It is to be placed in the revitalized Regent Park, where McConnell lived after advocating for every step of the costly revitalization through council approvals.
A spanking new aquatic centre in the same development – with three swimming pools – has already been named after her. Additionally, she has a scholarship in her name – The Pam McConnell Award for Young Women in Leadership – to honour her “tireless advocacy for women’s rights and social justice in the City of Toronto.”
The statue and the aquatic centre naming were first raised as a possibility in July of 2018 in a motion put forward by a fellow leftist councillor and seconded by Mayor John Tory.
The statue didn’t get any further attention until this past May when Kristyn Wong-Tam, another leftist who represents much of McConnell’s ward, moved that some of her Section 37 money be used to create the statue. That motion was seconded, again by the mayor.
Never mind that Toronto’s politicians are spending $250,000 in the midst of a pandemic, during which many Torontonians lost their shirts. But even worse, the statue is being paid for using Section 37 funds.
For those unfamiliar with Toronto city council jargon, Section 37 money is paid by developers in exchange for increased density (usually in a condo development). It is supposed to go towards projects that provide “community benefits” – things like streetscape improvements, community and daycare centres, transit improvements and park and playground upgrades.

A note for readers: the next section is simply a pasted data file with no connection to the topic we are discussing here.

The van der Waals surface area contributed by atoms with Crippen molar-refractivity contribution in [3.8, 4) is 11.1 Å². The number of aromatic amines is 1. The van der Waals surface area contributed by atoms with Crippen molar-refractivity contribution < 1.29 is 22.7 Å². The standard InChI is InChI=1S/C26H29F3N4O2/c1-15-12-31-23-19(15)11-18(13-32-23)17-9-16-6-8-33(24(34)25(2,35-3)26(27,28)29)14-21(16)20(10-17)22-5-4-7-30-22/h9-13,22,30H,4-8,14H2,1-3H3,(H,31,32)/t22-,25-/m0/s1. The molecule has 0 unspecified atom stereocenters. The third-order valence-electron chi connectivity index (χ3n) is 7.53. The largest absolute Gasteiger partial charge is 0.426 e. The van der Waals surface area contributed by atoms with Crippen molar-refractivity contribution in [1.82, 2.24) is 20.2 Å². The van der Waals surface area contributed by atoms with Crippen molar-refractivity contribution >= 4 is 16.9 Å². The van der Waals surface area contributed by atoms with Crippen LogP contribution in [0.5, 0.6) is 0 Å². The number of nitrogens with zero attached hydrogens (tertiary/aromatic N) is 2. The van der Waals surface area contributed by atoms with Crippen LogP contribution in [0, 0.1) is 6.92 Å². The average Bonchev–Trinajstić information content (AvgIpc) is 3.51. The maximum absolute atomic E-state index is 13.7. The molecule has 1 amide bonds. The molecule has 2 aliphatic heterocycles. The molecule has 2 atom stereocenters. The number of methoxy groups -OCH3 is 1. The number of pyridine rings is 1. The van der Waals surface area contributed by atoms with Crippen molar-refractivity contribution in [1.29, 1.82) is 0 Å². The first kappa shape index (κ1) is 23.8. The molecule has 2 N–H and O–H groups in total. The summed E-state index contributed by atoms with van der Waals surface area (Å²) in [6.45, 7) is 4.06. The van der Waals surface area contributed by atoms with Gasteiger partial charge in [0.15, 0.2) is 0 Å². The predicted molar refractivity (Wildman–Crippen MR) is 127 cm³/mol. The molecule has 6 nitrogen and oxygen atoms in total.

In all the years I’ve written about Section 37 money, I don’t recall it ever being used to erect a statue to a councillor.
A $350,000 statue to former NDP leader Jack Layton at the Toronto Ferry Terminal was paid for through fundraising efforts by the Ontario Federation of Labour.
A check of the going cost of life-sized statues show that icons like this are in the $35,000 range, at the very most $100,000.
But let’s revisit the entire crazy notion for a moment.
Statues of colonialists who brought settlers to our country – flawed like most of us but a product of their times – have been torched, covered in paint, beheaded and tossed in the lake, or ocean.